Stephen Smith was found dead in a road back in 2015
— (Sandy Smith/GoFundMe)

He then revealed that he had submitted his report and that a pathologist and one other expert had as well, which are reportedly similar to what he has, he added. New information on the case is expected before the end of the year, he said.

Smith, a 19-year-old nursing student, was found dead on a road in Hampton County, South Carolina, in the early hours of 8 July 2015 – not far from the prominent Murdaugh family’s estate where Murdaugh later murdered his wife and son.

Despite Smith suffering blunt force trauma to the head and there being no skid marks or vehicular debris on the road, officials ruled his death a hit-and-run at the time.

Smith’s mother long questioned this official account and, for years, the Murdaugh name continued to crop up in connection to the case.

Murdaugh’s only surviving son Buster and Smith were classmates and there were unsubstantiated rumours that the two had been in some sort of relationship around the time of his death.

Smith’s mother Sandy Smith named Buster as the prime suspect in her son’s murder in a letter begging the FBI to get involved in the case back in 2016.

In June 2021 – mere days after Maggie and Paul’s murders – SLED announced that it was opening a new investigation into Smith’s death.

Buster Murdaugh gives first TV interview denying involvement in Smith homicide

Earlier this month, Buster broke his silence to deny any involvement in the killing of Stephen Smith. He spoke out in his first TV interview since his family was propelled to national attention, for the new three-part Fox Nation documentary “The Fall of the House of Murdaugh”.

In the interview, Buster slammed rumours that he too could have been involved in a heinous murder of Smith and offered an alibi for his whereabouts on the night the teenager was killed.

This April, the agency announced that Smith’s death was being investigated as a homicide and his body was exhumed for a private autopsy.

No one has ever been charged over Smith’s death and law enforcement have never announced anything linking Buster to the killing.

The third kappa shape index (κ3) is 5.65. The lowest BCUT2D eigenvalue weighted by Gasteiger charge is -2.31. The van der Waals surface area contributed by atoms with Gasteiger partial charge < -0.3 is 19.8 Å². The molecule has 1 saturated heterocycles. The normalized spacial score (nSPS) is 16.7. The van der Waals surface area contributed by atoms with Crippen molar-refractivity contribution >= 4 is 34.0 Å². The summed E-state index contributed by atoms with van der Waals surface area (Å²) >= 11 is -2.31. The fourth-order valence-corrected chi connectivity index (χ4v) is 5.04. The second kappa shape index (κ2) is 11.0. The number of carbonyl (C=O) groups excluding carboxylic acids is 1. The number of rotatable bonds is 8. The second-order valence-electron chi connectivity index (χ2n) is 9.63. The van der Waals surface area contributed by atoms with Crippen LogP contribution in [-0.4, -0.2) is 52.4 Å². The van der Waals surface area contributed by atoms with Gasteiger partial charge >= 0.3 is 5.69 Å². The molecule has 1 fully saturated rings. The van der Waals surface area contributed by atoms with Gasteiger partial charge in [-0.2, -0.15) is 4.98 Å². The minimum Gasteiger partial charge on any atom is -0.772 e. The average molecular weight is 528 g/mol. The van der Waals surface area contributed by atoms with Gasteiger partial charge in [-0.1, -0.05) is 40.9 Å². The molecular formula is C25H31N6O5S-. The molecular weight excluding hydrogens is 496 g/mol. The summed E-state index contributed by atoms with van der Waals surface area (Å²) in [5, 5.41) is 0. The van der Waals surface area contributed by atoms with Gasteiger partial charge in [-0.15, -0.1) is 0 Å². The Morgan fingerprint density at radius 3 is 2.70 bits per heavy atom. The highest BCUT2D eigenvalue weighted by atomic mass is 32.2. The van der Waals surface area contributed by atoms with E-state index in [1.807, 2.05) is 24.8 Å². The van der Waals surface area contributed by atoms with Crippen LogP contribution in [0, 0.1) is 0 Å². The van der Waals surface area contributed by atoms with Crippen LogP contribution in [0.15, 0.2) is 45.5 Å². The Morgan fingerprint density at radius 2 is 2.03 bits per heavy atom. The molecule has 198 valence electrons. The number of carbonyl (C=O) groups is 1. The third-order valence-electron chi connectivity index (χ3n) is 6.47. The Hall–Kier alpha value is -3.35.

South Carolina Attorney General Alan Wilson demonstrates the defence portrayal of the shooting of Paul Murdaugh during testimony from Dr Kenny Kinsey

Dr Kinsey may be best known for being part of a graphic demonstration in the courtroom during Murdaugh’s murder trial as he and South Carolina Attorney General Alan Wilson acted out the defence’s version of how Paul was murdered – with the killer shooting him in the back of the head at point-blank range.

Dr Kinsey rubbished what he described as a “preposterous” and “unscientific” theory from the defence as he went into gruesome detail about the extent of injuries he has seen on victims who have suffered a contact wound to the head with a shotgun.

The crime scene expert also tore apart testimony from another defence witness who had claimed that Maggie was murdered by a 5’2” shooter – and not her 6’4” husband.

Maggie and Paul were both gunned down at the family’s Moselle hunting estate in Islandton on 7 June 2021.

Paul, 22, was shot twice with a 12-gauge shotgun as he stood in the feed room of the kennels.

The first gunshot struck his chest and wasn’t fatal, while the second struck him in the shoulder, neck and head – with the bullet blowing his brain completely out of his skull.

Maggie, 52, was then shot five times with a .300 Blackout semiautomatic rifle as she tried to flee from her killer.

Beyond the murders, the brutal double murders brought to light a series of scandals surrounding Mr Murdaugh including unexplained deaths, a multi-million-dollar fraud scheme and a botched hitman plot.